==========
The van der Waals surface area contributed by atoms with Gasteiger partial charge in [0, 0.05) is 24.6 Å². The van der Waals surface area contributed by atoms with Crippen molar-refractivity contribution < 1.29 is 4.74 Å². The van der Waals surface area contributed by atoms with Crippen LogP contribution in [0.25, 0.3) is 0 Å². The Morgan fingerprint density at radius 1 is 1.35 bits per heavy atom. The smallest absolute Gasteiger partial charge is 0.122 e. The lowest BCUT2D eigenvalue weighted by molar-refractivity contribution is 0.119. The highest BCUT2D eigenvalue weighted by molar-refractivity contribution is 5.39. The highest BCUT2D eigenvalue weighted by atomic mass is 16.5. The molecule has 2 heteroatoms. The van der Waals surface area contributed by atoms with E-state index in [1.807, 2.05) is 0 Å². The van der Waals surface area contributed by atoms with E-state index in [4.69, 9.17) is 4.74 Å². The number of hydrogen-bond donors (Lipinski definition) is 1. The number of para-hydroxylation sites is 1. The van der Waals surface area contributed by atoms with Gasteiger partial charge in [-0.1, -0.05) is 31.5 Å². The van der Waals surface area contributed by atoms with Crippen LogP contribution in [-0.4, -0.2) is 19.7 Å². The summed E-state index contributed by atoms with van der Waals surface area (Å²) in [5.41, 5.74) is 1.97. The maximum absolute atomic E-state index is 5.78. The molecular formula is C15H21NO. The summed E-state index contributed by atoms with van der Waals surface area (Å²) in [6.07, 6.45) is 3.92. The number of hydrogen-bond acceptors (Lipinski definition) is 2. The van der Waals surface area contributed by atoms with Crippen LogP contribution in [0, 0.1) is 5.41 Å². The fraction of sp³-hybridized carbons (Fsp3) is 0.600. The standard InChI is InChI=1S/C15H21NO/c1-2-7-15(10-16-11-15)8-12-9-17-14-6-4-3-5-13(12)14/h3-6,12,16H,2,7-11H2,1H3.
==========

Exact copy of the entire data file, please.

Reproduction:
The van der Waals surface area contributed by atoms with Gasteiger partial charge in [0, 0.05) is 24.6 Å². The van der Waals surface area contributed by atoms with Crippen molar-refractivity contribution < 1.29 is 4.74 Å². The van der Waals surface area contributed by atoms with Crippen LogP contribution in [0.25, 0.3) is 0 Å². The Morgan fingerprint density at radius 1 is 1.35 bits per heavy atom. The smallest absolute Gasteiger partial charge is 0.122 e. The lowest BCUT2D eigenvalue weighted by molar-refractivity contribution is 0.119. The highest BCUT2D eigenvalue weighted by molar-refractivity contribution is 5.39. The highest BCUT2D eigenvalue weighted by atomic mass is 16.5. The molecule has 2 heteroatoms. The van der Waals surface area contributed by atoms with E-state index in [1.807, 2.05) is 0 Å². The van der Waals surface area contributed by atoms with E-state index in [4.69, 9.17) is 4.74 Å². The number of hydrogen-bond donors (Lipinski definition) is 1. The number of para-hydroxylation sites is 1. The van der Waals surface area contributed by atoms with Gasteiger partial charge in [-0.1, -0.05) is 31.5 Å². The van der Waals surface area contributed by atoms with Crippen LogP contribution in [-0.4, -0.2) is 19.7 Å². The summed E-state index contributed by atoms with van der Waals surface area (Å²) in [5.41, 5.74) is 1.97. The maximum absolute atomic E-state index is 5.78. The molecular formula is C15H21NO. The summed E-state index contributed by atoms with van der Waals surface area (Å²) in [6.07, 6.45) is 3.92. The number of hydrogen-bond acceptors (Lipinski definition) is 2. The van der Waals surface area contributed by atoms with Crippen LogP contribution in [0, 0.1) is 5.41 Å². The fraction of sp³-hybridized carbons (Fsp3) is 0.600. The standard InChI is InChI=1S/C15H21NO/c1-2-7-15(10-16-11-15)8-12-9-17-14-6-4-3-5-13(12)14/h3-6,12,16H,2,7-11H2,1H3.